by Trisha Federis

Our mutual friend told me he’s been back in the bay for a while and that he now lives on 62nd and Alcatraz. She saw him sitting a couple of tables over at Arbor Cafe, sipping from an iced coffee.

I actually don’t know what he was drinking for sure. She didn’t tell me anything specific like that. It just seemed like he would because that’s the type of drink he used to order when I knew him.

She also didn’t tell me what he was reading, or if he was reading anything at all for that matter. But once she told me she saw him at the café, I immediately pictured him reading a book. A book related to economics, something by Veblen or Postone. In fact it seemed too easy to picture him there, sitting at Arbor Café, with an iced coffee in one hand and Veblen in the other.

I pictured him gazing at the door absentmindedly, because he used to do that: dive into a book for ten minutes and then look blankly round the cafe while thinking about what he just read.

I thought it would be harder to imagine him here though, because I don’t know much about him these days and I don’t know why he moved back. I heard through another mutual friend that he quit his job and was looking for a new one. This news didn’t affect me that much because I assumed he was going to stay in Boston. I never visited him after he moved there two years ago and because I’ve never been to that city it was easier for me not to think about what he was doing all this time.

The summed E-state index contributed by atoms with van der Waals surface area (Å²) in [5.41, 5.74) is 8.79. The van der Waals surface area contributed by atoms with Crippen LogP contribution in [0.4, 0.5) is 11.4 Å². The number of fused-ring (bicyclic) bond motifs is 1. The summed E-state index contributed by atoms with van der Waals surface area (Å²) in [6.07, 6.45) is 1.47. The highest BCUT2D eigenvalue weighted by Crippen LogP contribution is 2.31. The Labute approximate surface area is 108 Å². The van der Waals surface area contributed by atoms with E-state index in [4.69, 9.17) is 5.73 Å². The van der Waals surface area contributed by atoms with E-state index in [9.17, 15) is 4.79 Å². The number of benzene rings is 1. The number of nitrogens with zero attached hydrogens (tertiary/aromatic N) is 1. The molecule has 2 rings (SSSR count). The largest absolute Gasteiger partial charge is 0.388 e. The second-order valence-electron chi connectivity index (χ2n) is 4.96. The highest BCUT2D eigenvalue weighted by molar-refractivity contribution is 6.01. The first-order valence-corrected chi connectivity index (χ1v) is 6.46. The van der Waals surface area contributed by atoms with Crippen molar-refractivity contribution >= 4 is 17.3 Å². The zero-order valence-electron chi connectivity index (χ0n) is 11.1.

But now he’s back in town and that’s no good. Because it’s too easy to watch his frayed jeans sweeping the floor as he shuffles toward the cash register, his hands anxiously clutching his satchel as he waits for his iced coffee. He sits down at the table in the back and pulls out his Veblen and begins to read. Now he furrows his brow at the words, completely absorbed. It’s all too easy: the light refracted through the swinging glass door catches his eye, and now he looks toward it. From the way he casts his gaze through the window to the way he fidgets in his seat, it’s easy to imagine him waiting for something he’s not even sure will come, which I will always picture to be some brilliant idea that needs to be written down, or some sentiment unarticulated. The idea is coming to him, he can feel it. It is coming, like the blurry shadow beyond the glass, growing familiar only at the moment when the hand reaches for the handle to let herself in.

Trisha Federis wrote this awhile ago. And this. She’s the co-headitor of Oatmeal Magazine.


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